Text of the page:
Genesis Global had its licence suspended in July 2020 while the Commission carried out a review of the operator’s activities in relation to potential breaches of section 116(2)(a) and section 116(2)(c)(i)) of the Gambling Act.
This investigation, the Commission said, uncovered further failings including a series of breaches of the operator’s licensing conditions.
Specific breaches included paragraphs 1, 2 and 3 of licence condition 12.1.1 – dealing with anti-money laundering, which is related to the prevention of money laundering and terrorist financing. The Commission also identified a breach of licence condition 12.1.2, which cover anti-money laundering measures for operators based in foreign jurisdictions.
Other breaches included a failure to comply with social responsibility code of practice (SRCP) 3.4.1 in terms of customer interaction, as well as a failure to comply with SRCP 3.9.1, relating to the identification of individual customers.
In one instance, the Commission noted the operator failed to carry out meaningful responsible gambling interactions with a customer that spend £245,000 in three months. No restrictions were placed on the individual’s account, despite Genesis being aware they were a nurse earning £30,000 a year.
Another lost £197,000 without meaningful responsible gambling interactions being carried out. On the day this customer closed their account saying they wanted to spend more time with their family, they were allowed to open another and deposit £200. Similar issues were identified in the case of another customer, who lost £234,000 in a six-week period.
In addition, the Commission said Genesis Global failed to act in accordance with ordinary code provision 2.1.1 on anti-money laundering safeguards. Among the failures identified, source of fund checks were only initiated after a customer lost £209,000.
The operator claimed the person was earning an estimated £111,000 a year, based on their role as a company director and the average salary for the position in London. However the company in question was dormant, and Genesis failed to verify information supplied to substantiate the level of spend.
In another case, a customer deposited more than £1.3m and lost £600,000 before any checks were carried out. The bank statement provided by this individual showed deposits into the account to the value of £23,000 and payments out to the value of £27,000, which the Commission said was clearly not enough to support the level of gambling.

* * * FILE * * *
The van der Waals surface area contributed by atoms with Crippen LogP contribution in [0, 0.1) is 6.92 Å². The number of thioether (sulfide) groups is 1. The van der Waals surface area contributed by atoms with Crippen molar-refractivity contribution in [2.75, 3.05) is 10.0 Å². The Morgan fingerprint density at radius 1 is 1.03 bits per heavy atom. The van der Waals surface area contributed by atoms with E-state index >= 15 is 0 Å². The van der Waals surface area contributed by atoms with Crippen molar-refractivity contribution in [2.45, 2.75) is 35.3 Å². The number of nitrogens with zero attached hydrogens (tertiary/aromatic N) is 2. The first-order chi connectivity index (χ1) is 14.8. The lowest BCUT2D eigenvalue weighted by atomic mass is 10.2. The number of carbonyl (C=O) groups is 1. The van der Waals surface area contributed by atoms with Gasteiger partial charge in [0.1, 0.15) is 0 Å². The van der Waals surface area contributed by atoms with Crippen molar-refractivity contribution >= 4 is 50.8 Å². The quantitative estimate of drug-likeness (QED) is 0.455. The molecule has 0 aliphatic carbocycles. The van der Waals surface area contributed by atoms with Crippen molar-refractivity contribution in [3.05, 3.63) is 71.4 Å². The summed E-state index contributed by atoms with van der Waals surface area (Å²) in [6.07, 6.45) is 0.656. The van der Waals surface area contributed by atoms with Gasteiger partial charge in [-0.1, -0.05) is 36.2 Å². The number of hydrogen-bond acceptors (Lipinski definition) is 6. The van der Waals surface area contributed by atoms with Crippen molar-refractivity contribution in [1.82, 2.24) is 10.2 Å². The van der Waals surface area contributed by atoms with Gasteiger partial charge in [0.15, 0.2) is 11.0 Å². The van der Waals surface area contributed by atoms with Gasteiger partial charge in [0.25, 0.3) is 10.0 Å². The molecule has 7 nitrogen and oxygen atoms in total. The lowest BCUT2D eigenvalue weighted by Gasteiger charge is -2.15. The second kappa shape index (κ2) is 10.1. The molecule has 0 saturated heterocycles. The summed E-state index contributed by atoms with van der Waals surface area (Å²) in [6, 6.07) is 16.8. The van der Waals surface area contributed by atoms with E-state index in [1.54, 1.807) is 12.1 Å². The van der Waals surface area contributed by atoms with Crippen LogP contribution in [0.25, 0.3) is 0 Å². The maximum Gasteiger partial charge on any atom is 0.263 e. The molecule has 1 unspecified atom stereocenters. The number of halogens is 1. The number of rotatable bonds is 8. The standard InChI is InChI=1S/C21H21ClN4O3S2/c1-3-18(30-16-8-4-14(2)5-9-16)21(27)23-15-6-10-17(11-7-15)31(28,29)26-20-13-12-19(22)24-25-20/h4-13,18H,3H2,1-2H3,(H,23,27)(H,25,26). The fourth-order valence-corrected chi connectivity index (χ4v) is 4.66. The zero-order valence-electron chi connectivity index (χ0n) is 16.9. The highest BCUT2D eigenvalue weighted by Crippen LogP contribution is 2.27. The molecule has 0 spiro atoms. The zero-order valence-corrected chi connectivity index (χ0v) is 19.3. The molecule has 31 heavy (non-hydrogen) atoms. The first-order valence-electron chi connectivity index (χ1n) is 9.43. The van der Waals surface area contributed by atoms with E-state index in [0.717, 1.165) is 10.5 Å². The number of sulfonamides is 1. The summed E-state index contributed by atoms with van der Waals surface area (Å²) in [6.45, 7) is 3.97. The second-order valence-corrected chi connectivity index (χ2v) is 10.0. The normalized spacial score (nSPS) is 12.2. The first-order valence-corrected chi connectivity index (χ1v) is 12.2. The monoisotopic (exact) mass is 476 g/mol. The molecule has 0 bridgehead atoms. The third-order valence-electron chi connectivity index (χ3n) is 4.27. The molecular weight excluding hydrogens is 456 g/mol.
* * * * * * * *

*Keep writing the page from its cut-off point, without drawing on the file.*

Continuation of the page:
The regulator also noted a further AML failing where a customer was able to lose £107,000 over six months without sufficient source of funds checks being made. The Commission said Genesis relied on assertion that the customer’s money came from an allowance from parents who owned factories overseas and failed to verify this information. The individual did provide a number of bank statements, though these did not evidence any source of income, but did show transactions with other gambling operators.
Ruling on the case, the Commission imposed a financial penalty of £3.8m under section 121 of the Gambling Act 2005 and also issued a warning to the operator, in accordance with section 117(1)(a) of the Act. The regulator also attached additional conditions to its licence – the details of which were not disclosed – under section 117(1)(b) of the Act.
“All gambling businesses should pay very close attention to this case,” the Commission’s executive director Helen Venn said. “The Commission will use all tools at its disposal to ensure consumer safety and that extends to stopping a business from actually operating.
“Failing to follow rules aimed at keeping gambling safe and crime-free will never be a viable business option for gambling businesses in Britain.”
Genesis Global operates 17 different websites in Britain, including Genesiscasino.com, Casinoplanet.com, Sloty.com and Funbet.com.